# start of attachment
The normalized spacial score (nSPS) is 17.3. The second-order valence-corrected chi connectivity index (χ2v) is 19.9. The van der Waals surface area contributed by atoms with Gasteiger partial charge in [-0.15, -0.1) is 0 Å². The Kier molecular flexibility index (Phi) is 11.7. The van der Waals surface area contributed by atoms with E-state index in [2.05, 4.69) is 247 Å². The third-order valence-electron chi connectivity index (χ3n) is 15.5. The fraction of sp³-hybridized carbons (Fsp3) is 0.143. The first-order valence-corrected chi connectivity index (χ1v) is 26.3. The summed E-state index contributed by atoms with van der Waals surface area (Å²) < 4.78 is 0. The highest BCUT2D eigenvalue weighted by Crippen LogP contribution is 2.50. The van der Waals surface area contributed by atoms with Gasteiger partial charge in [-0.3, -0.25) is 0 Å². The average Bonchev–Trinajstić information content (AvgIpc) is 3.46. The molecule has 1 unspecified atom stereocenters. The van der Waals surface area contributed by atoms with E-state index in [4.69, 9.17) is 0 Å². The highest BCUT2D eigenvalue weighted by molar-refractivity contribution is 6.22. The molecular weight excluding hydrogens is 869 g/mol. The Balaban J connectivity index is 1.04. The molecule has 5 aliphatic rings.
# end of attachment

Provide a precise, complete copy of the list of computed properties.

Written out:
The normalized spacial score (nSPS) is 17.3. The second-order valence-corrected chi connectivity index (χ2v) is 19.9. The van der Waals surface area contributed by atoms with Gasteiger partial charge in [-0.15, -0.1) is 0 Å². The Kier molecular flexibility index (Phi) is 11.7. The van der Waals surface area contributed by atoms with E-state index in [2.05, 4.69) is 247 Å². The third-order valence-electron chi connectivity index (χ3n) is 15.5. The fraction of sp³-hybridized carbons (Fsp3) is 0.143. The first-order valence-corrected chi connectivity index (χ1v) is 26.3. The summed E-state index contributed by atoms with van der Waals surface area (Å²) < 4.78 is 0. The highest BCUT2D eigenvalue weighted by Crippen LogP contribution is 2.50. The van der Waals surface area contributed by atoms with Gasteiger partial charge in [-0.3, -0.25) is 0 Å². The average Bonchev–Trinajstić information content (AvgIpc) is 3.46. The molecule has 1 unspecified atom stereocenters. The van der Waals surface area contributed by atoms with E-state index in [4.69, 9.17) is 0 Å². The highest BCUT2D eigenvalue weighted by molar-refractivity contribution is 6.22. The molecular weight excluding hydrogens is 869 g/mol. The Balaban J connectivity index is 1.04. The molecule has 5 aliphatic rings.